Vocal Intimacy


Continuing with the concept albums that have worked so well for her in the past, Karrin Allyson’s new recording “Many a New Day” is a collection of%postname-photo% songs from musicals by Richard Rodgers and Oscar Hammerstein. The R&H catalog has been ridiculed in recent years for being corny and old-fashioned, but Allyson, pianist Kenny Barron and bassist John Patitucci mine gold from this rich (and at its time, revolutionary) mother lode of songs. They generate a soulful groove on the opening “Oh, What a Beautiful Morning” and a happy, skipping swing on the title track (which leads to a very effective ritardando at the coda). Allyson adds a wordless intro and a lesser-known lyric to the lively “Happy Talk” and via a slow, sexy version of “I Cain’t Say No”, she adds psychological depth to the usually comic character of Ado Annie—a role which Allyson admits she’d love to play. Barron plays a gorgeous solo on “I Have Dreamed,” which also features a warm vocal (and the rarely-heard verse). It’s good to hear Patitucci on acoustic bass, where he displays a rich tone and solid support on solo turns during “Out of My Dreams” and “Bali Ha’I”. The earnestness that Allyson brings to this repertoire makes Hammerstein’s lyrics and Rodgers’ music contemporary, especially when dealing with eternal topics like young love (“Hello, Young Lovers”) or continuing social problems like forbidden love (“We Kiss in a Shadow”) and racial prejudice (“You’ve Got to Be Carefully Taught”). Still, Allyson, Barron and Patitucci have a little fun with “The Surrey with the Fringe on Top” where each phrase modulates to a new key, and Allyson sings her only scat solo on the entire CD. Overall, “Many a New Day” is more restrained than Allyson’s previous albums but the intimacy of the ensemble and Allyson’s moving performances make this recording a welcome addition to her discography.

Varuna is a dwarf planet located near Pluto, and although it was only discovered about fifteen years ago, it has already become the subject of an original song by vocalist Laurie Antonioli and pianist Richie Beirach. The lyrics touch upon the mythological and astronomical meanings of both the planet and its namesa%postname-photo%ke, and the song’s mystical, out-of-time setting is a perfect opener for the second duet album by Antonioli and Beirach. “Varuna” (the album) displays a wide range of music styles from the straight-ahead swing of Harry Warren’s “Summer Night” through the free-form “Resolution Suite”. The suite (which also includes bassist Pepe Berns) is probably the most challenging piece on the album, but it is still accessible: “Revelation” includes an intensely whispered poem over instrumental improvisation; “Transformation” starts with a whisper but grows into full voice; “Exaltation” is a trance-like wordless improvisation which sounds like it might have part of a longer track. Another echo of the avant-garde appears on a further track: In a brief interpolation of Scriabin’s “Prelude in E-Flat Minor”, Antonioli borrows a technique from composer George Crumb, as she sings into the piano as Beirach plays and holds down the damper pedal, allowing the combined vibrations of voice and piano to accumulate. This episode leads into a stunning rendition of “My Funny Valentine” which shows that this old standard still has a lot of life within it. The final three tracks of this album are quite special. Antonioli brings a world-weariness to the standard “Haunted Heart”. Beirach plays remarkable solos on this track and the following “Impressions”, both standing as fine statements in their own right, but quite striking in their differences of style and execution. The album concludes with a unique version of “Over the Rainbow” which re-defines the nature of both the music and the lyric. It is a total reconstruction of the song, similar to the classic 1961 version of “Laura” created by Jeanne Lee and Ran Blake, where all previous renditions seem trivial and out-dated. “Varuna” is a challenging program, but it is also a fascinating disc that will reward repeated listening.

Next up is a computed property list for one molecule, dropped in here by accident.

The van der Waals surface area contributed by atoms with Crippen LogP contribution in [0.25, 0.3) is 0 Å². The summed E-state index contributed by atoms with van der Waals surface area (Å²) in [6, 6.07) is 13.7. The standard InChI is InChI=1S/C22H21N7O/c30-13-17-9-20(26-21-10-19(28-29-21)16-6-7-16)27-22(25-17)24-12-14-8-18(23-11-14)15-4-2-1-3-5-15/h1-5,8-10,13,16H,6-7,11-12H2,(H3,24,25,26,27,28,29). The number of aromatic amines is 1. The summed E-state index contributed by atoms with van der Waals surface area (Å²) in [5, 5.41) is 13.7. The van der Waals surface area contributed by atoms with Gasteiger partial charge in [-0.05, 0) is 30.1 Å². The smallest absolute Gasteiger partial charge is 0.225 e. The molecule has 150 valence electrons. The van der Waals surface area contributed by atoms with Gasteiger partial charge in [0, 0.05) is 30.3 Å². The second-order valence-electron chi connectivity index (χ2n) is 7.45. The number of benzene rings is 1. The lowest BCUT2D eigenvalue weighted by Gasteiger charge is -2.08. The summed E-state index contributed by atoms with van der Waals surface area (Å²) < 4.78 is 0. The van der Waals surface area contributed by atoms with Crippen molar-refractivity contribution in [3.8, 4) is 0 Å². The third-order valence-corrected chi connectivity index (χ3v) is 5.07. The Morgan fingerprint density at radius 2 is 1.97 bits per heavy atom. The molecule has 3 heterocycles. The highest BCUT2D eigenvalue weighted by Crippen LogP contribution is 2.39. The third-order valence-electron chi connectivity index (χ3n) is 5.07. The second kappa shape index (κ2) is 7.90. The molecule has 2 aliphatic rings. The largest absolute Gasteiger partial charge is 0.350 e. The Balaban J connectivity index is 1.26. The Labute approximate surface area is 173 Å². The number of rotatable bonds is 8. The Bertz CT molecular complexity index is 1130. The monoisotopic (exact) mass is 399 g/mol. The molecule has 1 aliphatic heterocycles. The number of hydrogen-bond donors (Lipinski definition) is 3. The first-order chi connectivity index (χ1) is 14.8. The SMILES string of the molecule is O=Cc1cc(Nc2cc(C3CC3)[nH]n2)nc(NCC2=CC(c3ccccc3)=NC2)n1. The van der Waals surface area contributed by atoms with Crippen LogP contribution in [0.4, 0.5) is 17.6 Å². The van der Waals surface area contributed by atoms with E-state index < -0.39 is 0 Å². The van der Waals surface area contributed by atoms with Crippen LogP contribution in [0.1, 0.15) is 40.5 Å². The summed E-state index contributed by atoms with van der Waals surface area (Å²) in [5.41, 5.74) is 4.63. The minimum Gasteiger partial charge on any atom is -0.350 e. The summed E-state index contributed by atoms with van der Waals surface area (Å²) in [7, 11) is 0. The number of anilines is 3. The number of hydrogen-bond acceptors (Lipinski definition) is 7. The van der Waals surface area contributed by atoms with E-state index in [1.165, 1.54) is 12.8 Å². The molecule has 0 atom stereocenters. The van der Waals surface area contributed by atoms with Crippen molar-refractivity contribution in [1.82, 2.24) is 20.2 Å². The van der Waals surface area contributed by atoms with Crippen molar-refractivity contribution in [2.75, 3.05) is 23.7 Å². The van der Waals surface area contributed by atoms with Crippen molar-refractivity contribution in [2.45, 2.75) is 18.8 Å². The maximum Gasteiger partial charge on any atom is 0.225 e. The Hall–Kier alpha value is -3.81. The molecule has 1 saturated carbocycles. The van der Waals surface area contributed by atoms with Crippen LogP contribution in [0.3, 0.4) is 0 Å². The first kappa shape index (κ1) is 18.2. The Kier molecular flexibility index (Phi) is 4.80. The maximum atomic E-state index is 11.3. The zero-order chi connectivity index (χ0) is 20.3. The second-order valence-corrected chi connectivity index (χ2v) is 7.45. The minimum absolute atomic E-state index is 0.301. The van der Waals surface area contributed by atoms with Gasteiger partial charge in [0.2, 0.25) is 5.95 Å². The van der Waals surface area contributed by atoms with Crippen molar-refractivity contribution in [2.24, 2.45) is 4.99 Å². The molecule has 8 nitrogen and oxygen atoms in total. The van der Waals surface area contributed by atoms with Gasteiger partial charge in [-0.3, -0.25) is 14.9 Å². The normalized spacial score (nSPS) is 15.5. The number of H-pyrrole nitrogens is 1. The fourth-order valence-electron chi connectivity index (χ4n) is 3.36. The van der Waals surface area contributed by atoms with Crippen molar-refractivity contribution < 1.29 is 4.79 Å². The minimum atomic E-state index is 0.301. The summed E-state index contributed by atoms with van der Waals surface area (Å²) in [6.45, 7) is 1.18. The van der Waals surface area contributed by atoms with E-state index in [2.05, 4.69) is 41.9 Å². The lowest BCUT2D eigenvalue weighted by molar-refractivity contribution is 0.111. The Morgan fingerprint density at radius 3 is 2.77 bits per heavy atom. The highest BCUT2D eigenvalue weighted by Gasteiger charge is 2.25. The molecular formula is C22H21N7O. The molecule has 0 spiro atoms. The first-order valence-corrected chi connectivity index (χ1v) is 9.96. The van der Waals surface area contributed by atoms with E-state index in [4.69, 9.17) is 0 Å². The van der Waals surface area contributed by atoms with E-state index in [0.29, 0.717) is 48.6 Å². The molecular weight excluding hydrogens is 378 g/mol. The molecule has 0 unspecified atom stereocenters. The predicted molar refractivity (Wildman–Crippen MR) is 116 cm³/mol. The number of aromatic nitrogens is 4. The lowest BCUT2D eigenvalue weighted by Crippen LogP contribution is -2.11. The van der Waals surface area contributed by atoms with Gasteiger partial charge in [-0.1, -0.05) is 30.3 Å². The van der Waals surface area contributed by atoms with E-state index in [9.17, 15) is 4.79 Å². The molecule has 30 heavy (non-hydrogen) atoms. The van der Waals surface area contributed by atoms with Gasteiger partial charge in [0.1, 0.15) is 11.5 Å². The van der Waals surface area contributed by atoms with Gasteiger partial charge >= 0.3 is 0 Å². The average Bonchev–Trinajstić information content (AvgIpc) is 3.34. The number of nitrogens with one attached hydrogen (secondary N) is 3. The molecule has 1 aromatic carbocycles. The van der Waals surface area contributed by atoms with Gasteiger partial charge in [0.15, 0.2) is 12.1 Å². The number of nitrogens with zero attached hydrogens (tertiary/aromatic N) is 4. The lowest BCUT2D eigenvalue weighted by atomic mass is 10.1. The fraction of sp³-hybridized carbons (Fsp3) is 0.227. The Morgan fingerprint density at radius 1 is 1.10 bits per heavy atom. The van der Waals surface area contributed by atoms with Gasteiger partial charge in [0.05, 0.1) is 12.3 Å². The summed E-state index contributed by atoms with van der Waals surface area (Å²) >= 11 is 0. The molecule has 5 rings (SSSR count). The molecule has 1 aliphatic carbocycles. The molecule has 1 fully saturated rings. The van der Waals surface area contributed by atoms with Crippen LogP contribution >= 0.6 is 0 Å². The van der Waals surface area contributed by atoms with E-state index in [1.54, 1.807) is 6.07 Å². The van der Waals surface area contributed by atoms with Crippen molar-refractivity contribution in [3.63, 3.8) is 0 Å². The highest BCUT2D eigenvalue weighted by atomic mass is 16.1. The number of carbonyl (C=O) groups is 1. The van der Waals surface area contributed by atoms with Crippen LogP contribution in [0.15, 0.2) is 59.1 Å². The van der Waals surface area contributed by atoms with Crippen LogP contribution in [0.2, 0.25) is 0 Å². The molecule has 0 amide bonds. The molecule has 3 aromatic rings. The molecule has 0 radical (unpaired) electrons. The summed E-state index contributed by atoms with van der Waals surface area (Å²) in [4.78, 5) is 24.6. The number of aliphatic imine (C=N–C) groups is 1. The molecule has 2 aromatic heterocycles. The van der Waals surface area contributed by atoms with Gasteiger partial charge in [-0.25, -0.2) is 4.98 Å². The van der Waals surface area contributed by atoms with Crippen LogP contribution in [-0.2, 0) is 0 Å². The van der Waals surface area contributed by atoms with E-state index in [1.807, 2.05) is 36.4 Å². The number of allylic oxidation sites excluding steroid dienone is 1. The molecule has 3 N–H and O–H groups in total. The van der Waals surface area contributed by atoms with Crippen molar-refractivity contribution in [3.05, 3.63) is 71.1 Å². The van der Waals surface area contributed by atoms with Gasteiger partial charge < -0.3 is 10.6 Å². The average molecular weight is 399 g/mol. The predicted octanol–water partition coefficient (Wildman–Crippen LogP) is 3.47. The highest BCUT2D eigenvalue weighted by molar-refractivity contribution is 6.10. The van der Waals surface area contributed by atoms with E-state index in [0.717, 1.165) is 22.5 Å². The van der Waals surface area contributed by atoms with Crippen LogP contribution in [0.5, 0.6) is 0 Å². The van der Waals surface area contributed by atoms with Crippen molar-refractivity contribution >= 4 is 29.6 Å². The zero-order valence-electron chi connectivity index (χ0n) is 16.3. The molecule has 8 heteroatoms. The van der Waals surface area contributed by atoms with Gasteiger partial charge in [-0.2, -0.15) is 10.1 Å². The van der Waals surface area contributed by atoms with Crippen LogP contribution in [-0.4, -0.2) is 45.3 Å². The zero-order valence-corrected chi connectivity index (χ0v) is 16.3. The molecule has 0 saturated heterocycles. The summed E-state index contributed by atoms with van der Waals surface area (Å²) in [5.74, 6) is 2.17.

%postname-photo%Danish vocalist Sinne Eeg (whose name is pronounced SEE-neh EE) has built a strong following across Europe and Asia, but she is virtually unknown to American audiences. Her new CD, “Eeg-Fonnesbaek” is the first of her albums to be issued in the US, and with any luck, it should stir greater interest in this superb musician. Eeg’s soulful delivery, flawless pitch, exceptional diction, and impressive scat stand in strong relief to the sole accompaniment of Thomas Fonnesbaek’s bass. While the promotional materials note that Eeg is also a fine songwriter, on this brief but satisfying album she focuses on standards and jazz originals. She truly understands the marriage of lyrics and melody, which is clearly evident in her stark rendition of “You Don’t Know What Love Is”. In that extraordinary track, every note seems to be perfectly placed with just the right inflections to bring out the hurt embedded in the lyric. Fonnesbaeck’s open arpeggiated chords on electric bass are quite effective here, as is his overdubbed acoustic arco line in the introduction and coda. On the other hand, Eeg seems willing to take risks with the phrasing of songs like “Body and Soul” and “Come Rain or Come Shine”, as she alternatively rushes and stretches the phrases of the lyrics to fit her conception of the melodies. This technique causes a few odd breaths within the phrases, but overall, these are still remarkable and fresh interpretations of these great standards. While there is no shortage of female jazz singers on the US scene, Sinne Eeg deserves to be heard by American audiences, and if she supports this new CD with a nationwide tour, the chances of greater recognition could easily become a reality.